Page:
Fugu or blowfish is on the list of The World’s Most Dangerous Foods including Monkey Brains as well.
The fish contains fatal poison especially in the liver. The toxin is so strong that a lethal dose is smaller
than the head of a pin, and a single fish has enough poison to kill 30 people.
In Japan it is expensive delicacy in winter. Fillets of fugu can be eaten fried and raw.
It tastes more like chicken than fish. As a single mistake in preparation could be fatal.
It is served by only highly trained and licensed chefs. So fugu poising incidents are quite rare.
Japanese people’s love for fugu with its chicken-like taste
and slightly chewy texture has a long history.
It has been eaten in Japan since about B.C 10,000.
The Tokugawa shogunate (1603–1868) prohibited eating of fugu.
It became popular again as the shogunate power waned.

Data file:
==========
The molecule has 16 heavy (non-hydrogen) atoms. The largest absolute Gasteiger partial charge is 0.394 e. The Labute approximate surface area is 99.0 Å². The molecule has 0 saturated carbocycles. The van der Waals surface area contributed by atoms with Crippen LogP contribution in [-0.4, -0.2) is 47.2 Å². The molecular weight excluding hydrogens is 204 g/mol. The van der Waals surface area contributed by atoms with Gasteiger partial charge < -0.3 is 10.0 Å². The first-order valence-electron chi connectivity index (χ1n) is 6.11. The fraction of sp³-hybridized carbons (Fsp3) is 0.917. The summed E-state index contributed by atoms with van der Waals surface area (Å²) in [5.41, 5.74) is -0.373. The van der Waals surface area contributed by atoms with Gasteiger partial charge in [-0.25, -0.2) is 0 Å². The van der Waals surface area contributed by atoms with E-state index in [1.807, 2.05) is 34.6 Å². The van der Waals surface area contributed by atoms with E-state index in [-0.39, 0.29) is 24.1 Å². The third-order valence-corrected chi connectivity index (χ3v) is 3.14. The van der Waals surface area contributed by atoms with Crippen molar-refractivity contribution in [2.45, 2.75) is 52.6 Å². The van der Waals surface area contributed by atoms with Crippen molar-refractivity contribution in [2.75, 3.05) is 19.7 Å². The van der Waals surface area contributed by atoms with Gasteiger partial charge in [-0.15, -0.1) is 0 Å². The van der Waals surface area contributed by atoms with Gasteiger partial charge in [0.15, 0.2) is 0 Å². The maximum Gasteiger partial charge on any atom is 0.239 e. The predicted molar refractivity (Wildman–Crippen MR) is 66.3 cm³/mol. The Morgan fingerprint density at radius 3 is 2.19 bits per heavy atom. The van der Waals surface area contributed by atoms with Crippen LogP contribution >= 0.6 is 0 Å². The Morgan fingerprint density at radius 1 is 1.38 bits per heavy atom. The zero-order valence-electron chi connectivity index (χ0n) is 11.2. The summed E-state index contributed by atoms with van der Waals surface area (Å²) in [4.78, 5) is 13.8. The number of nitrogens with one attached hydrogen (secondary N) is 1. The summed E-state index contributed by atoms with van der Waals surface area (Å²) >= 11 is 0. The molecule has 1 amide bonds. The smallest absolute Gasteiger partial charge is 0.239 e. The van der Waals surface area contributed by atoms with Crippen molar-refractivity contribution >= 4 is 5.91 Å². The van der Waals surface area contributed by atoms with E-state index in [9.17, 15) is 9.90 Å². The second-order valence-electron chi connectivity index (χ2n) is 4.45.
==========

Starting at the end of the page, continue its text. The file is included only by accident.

In western regions of Japan, where the government’s influence was weaker
and fugu was easier to get,cooking methods were developed for safely eating the fish.
When served raw, its flesh is carefully sliced so thinly
that you can see the patterns of the plate underneath the semi-transparent fish.
Fugusashi shortened for fugu sashimi is worth seeing and tasting.
Fugu consumption in Japan is declining now.
According to the statistics, 2015 consumption has fallen by about 40% over past ten years.
It’s pointed out that the younger generation think of the winter delicacy as one for the older,
but not for them.
Maybe they are not willing to risk their life for eating fugu
which is too expensive and too plain to satisfy their appetite.
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